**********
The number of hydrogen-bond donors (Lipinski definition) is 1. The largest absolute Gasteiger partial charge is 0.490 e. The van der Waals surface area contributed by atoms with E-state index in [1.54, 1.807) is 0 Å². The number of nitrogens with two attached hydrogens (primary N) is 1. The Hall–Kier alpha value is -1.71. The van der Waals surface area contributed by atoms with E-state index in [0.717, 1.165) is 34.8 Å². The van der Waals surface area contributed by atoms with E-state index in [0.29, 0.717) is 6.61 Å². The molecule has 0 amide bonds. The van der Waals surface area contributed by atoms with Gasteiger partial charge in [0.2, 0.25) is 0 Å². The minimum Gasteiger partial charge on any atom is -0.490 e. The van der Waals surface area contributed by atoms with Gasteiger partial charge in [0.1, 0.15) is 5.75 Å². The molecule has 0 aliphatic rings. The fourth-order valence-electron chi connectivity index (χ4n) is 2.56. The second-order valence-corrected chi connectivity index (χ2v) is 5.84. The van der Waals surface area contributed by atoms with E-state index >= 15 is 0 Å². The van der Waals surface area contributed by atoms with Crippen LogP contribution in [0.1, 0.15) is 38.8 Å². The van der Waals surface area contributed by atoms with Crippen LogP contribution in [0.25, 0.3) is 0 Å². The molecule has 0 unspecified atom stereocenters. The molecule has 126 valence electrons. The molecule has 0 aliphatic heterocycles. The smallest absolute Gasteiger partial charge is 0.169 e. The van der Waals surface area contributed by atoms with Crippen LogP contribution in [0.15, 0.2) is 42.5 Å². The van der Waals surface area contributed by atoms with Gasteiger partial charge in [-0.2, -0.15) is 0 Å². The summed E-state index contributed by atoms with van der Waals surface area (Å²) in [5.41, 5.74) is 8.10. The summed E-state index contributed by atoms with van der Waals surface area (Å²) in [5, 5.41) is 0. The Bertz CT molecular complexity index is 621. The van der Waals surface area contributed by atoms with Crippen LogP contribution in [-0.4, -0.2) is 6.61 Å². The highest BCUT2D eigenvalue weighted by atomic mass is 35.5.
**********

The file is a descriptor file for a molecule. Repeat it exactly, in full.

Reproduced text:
The number of hydrogen-bond donors (Lipinski definition) is 1. The largest absolute Gasteiger partial charge is 0.490 e. The van der Waals surface area contributed by atoms with E-state index in [1.54, 1.807) is 0 Å². The number of nitrogens with two attached hydrogens (primary N) is 1. The Hall–Kier alpha value is -1.71. The van der Waals surface area contributed by atoms with E-state index in [0.717, 1.165) is 34.8 Å². The van der Waals surface area contributed by atoms with E-state index in [0.29, 0.717) is 6.61 Å². The molecule has 0 amide bonds. The van der Waals surface area contributed by atoms with Gasteiger partial charge in [0.2, 0.25) is 0 Å². The minimum Gasteiger partial charge on any atom is -0.490 e. The van der Waals surface area contributed by atoms with Gasteiger partial charge in [0.1, 0.15) is 5.75 Å². The molecule has 0 aliphatic rings. The fourth-order valence-electron chi connectivity index (χ4n) is 2.56. The second-order valence-corrected chi connectivity index (χ2v) is 5.84. The van der Waals surface area contributed by atoms with E-state index >= 15 is 0 Å². The van der Waals surface area contributed by atoms with Crippen LogP contribution in [0.1, 0.15) is 38.8 Å². The van der Waals surface area contributed by atoms with Crippen LogP contribution in [0.25, 0.3) is 0 Å². The molecule has 0 unspecified atom stereocenters. The molecule has 126 valence electrons. The molecule has 0 aliphatic heterocycles. The smallest absolute Gasteiger partial charge is 0.169 e. The van der Waals surface area contributed by atoms with Crippen LogP contribution in [0.15, 0.2) is 42.5 Å². The van der Waals surface area contributed by atoms with Gasteiger partial charge in [-0.2, -0.15) is 0 Å². The summed E-state index contributed by atoms with van der Waals surface area (Å²) in [5.41, 5.74) is 8.10. The summed E-state index contributed by atoms with van der Waals surface area (Å²) in [5, 5.41) is 0. The Bertz CT molecular complexity index is 621. The van der Waals surface area contributed by atoms with Crippen LogP contribution in [-0.4, -0.2) is 6.61 Å². The highest BCUT2D eigenvalue weighted by atomic mass is 35.5.